After a large decline in 2019 to the lowest levels in several years, mortgage rates turned higher this week for a variety of reasons. Stronger than expected economic data, reduced trade tensions, and a mixed message from European Central Bank (ECB) officials all were negative for rates.
While the manufacturing sector has taken a hit from increased tariffs and other barriers to trade, Friday’s data confirmed that U.S. consumer spending has remained strong. In August, Retail Sales rose 0.4% from July, double the consensus for an increase of just 0.2%. This marked the sixth straight month of solid gains. Supported by a healthy labor market, consumers have shown few signs of slowing heading into the important holiday shopping season.
The inflation data released this week also exceeded expectations. In August, the Core CPI price index, which excludes the volatile food and energy components, was 2.4% higher than a year ago. This was up from an annual rate of increase of 2.2% last month and matched the highest level since 2008.
The latest news about the trade negotiations between the U.S. and China suggested an increased willingness to work together to reach a mutually beneficial deal. U.S. and Chinese officials announced that the imposition of some proposed new tariffs will be delayed. It also was reported that the Trump administration is considering an interim trade deal which would modestly scale back some tariffs while lengthier negotiations on a more comprehensive agreement continued. The next round of trade talks is scheduled to take place early in October. Since a reduction in trade restrictions encourages global economic activity, these developments were negative for mortgage rates.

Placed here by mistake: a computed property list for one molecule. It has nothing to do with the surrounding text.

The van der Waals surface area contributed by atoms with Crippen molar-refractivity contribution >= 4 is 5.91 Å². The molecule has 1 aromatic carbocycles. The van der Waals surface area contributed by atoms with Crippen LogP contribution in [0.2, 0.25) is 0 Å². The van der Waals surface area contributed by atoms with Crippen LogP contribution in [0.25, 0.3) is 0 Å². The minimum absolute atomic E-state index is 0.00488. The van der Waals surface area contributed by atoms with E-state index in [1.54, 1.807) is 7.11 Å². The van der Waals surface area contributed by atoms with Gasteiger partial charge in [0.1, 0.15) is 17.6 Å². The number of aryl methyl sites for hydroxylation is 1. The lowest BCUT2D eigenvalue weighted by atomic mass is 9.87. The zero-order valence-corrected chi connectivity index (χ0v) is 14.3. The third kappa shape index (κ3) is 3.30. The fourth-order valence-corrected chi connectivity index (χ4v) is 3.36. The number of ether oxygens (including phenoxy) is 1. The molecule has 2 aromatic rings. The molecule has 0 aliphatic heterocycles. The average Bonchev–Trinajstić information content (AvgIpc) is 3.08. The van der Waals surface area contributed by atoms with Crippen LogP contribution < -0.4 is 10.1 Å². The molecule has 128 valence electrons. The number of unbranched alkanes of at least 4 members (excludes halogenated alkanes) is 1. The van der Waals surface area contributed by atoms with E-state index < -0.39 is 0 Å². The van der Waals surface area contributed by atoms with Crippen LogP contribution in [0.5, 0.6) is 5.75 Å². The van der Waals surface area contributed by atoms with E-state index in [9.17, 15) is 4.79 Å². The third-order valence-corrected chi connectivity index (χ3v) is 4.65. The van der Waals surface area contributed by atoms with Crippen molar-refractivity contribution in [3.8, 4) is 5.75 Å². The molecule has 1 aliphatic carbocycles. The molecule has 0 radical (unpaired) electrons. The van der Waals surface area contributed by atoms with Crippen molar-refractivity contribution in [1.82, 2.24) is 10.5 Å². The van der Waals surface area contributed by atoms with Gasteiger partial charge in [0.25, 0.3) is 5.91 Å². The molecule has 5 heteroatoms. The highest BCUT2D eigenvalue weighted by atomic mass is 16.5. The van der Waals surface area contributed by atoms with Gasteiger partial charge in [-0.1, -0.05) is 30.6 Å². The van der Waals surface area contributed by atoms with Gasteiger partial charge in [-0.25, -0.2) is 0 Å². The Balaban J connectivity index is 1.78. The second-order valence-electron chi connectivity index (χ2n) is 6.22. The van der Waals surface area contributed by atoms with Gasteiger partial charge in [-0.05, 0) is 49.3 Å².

Thursday’s announcement from the European Central Bank (ECB) was one of the few pieces of good news for mortgage rates this week, but its effect was mostly reversed later in the day following less favorable comments from ECB officials. To help stimulate economic growth, the ECB cut rates and announced that it will resume a bond buying program which had ended in December. According to its statement, the ECB will purchase 20 billion euros per month of eurozone debt for “as long as necessary.” This aggressive monetary easing initially pushed global bond yields lower, but it was later reported that many officials were in favor of smaller policy changes.
Looking ahead, the next U.S. Fed meeting will take place on Wednesday. Most investors expect a 25 basis point rate cut, but forecasts vary widely on what the Fed will signal about the outlook for future policy. The primary economic data will be from the housing sector. Housing Starts will be released on Wednesday and Existing Home Sales on Friday. In addition, news about the trade negotiations could influence mortgage rates.